To start this round, I'm challenging one girl that I've coached from each grade. 9th: @givemetacopizza 10th: @jasmin232323 11th: @diahuggins 12th: @hifza101 and my graduated ladies: @chosie and @minna244  team efforts are allowed and enouraged. Get creative. Get inspired. GO!

The results that popped up on my news feed completely melted my heart. Care packages were sent to friends overseas, free brownies left at the library, snowy sidewalks shoveled, flowers given to a local restaurant owner, kitchens cleaned for mom "just because", and personalized uplifting messages sent to Twitter folks who had hashtagged #havingabadday. I had seen this being a fun little project, but by the end of the first week I was blown away at the depth of these young women and the power of engaged learning.

WEEK TWO: FOOD AS FUEL

The second week was centered around nutrition, stepping into the sensitive area of diet and the precarious eating habits that come along with being a teenage girl. We took note of our meals and snacks in our journals. We started to follow healthy food bloggers and instagrammers. We talked and drooled about our favorite recipes. At the end of the week, we each had to plan, cook, photograph, and eat a healthy meal of our own: made with mostly local, seasonal ingredients, containing at least 3 colors and an adequate source of protein. I encouraged them to go to the farmers market, ask supermarket employees which foods are locally-sourced, and read the labels on any ingredients that weren't bought fresh...noting distribution locations and aiming to stay as regional as possible. Here's my project entry:

My buy-local weekend

1. Walk downstairs in slippers to the best coffee shop in town for the necessary latte: locally-roasted beans and local, organic Radiance Dairy Milk. 


2. Thank God that it's finally above 20 degrees. Walk 3 blocks to the indoor farmers market. 

3. Peruse the produce. 

4. Talk to the farmers! They're wonderful and will probably be very excited to have you taste-test some greens for recipe planning.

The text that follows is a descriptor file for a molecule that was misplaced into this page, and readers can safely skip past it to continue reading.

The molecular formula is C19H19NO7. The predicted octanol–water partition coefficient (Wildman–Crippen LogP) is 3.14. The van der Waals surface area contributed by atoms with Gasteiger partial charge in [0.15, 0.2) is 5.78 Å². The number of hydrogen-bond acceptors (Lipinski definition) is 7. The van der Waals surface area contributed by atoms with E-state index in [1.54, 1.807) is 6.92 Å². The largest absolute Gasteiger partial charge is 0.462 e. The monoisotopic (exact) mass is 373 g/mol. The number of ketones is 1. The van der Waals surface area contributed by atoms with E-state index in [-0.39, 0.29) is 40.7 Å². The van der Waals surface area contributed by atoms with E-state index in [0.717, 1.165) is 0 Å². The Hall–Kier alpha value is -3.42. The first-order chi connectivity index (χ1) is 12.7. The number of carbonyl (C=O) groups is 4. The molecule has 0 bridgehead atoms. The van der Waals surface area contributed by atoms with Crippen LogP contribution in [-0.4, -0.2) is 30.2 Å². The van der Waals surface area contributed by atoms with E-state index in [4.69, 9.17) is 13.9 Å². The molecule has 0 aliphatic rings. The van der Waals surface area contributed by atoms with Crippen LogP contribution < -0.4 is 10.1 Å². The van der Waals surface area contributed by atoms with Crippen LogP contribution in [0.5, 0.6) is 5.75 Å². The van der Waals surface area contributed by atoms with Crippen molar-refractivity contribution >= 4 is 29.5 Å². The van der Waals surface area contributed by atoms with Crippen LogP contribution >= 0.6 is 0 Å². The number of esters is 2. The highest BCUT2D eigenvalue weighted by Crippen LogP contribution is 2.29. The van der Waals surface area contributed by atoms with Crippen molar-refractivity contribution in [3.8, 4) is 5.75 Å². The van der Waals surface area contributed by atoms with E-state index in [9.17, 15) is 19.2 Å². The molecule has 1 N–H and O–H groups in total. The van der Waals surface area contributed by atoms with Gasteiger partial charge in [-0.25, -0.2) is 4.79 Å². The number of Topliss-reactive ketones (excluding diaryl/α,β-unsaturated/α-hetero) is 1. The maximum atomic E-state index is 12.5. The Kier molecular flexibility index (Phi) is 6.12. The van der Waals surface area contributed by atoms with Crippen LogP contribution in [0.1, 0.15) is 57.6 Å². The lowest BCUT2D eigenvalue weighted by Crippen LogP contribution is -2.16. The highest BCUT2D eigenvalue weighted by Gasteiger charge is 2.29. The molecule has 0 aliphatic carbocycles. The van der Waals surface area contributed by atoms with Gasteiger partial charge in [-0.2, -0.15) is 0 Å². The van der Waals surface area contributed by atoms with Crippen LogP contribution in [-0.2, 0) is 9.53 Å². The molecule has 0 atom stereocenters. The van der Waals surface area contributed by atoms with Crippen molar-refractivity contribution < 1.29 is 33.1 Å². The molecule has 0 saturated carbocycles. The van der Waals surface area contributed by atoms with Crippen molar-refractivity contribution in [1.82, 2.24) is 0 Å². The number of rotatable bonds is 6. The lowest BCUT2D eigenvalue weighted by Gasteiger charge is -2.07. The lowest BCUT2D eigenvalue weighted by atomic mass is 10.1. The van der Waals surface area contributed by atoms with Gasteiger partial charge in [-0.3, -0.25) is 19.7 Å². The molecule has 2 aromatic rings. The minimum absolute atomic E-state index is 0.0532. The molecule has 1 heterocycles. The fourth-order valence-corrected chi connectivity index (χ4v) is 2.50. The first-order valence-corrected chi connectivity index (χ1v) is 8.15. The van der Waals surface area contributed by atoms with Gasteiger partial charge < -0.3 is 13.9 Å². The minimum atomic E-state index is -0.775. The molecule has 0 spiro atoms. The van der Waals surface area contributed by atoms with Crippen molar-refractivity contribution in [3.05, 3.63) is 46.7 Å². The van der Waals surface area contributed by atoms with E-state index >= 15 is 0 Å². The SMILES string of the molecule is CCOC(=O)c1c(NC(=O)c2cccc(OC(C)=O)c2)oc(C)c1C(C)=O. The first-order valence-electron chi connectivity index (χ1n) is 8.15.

5. Have your life changed by the discovery of hickory syrup. Talk to the cutest old farmer about Aronia berries. (They're in the apple family!)

6. Start scheming; find inspiration! Turnip greens, baby chard, creole & sweet potatoes, aronia berries, and hickory syrup...

7. Peel and dice. Toss in olive oil, sea salt, pepper, chile powder, and a hint of cinnamon. Bake at 400 for 20 minutes, until tender with a slightly crispy coating.

8. Heat oil in a medium, nonstick pan. Toss in minced garlic. Add greens, smothering in lemon juice, and begin to saute until they begin to wilt. Remove from heat.

9. Soft boil an egg (from a farm 40 miles north of town)! I've struck gold at 5 minutes and 40 seconds, dropping the egg in barely before the water reaches a rolling boil.

10. Feast!

For dessert:

In a small blender, mix aronia berries, peaches frozen from last season's harvest, Radiance Dairy milk, and a few tablespoons of hickory syrup. 

Most importantly, enjoy in good company :)

Money spent: $16.50 

Farthest food source: 40 miles

Closest food source: .5 miles! (greens are grown in a greenhouse a few blocks away from my apartment! I had no idea.)

Main protein: soft-boiled egg

Colors: 5


Next post: Weeks three & four. Environment, physical fitness, and more than a few shenanigans ;)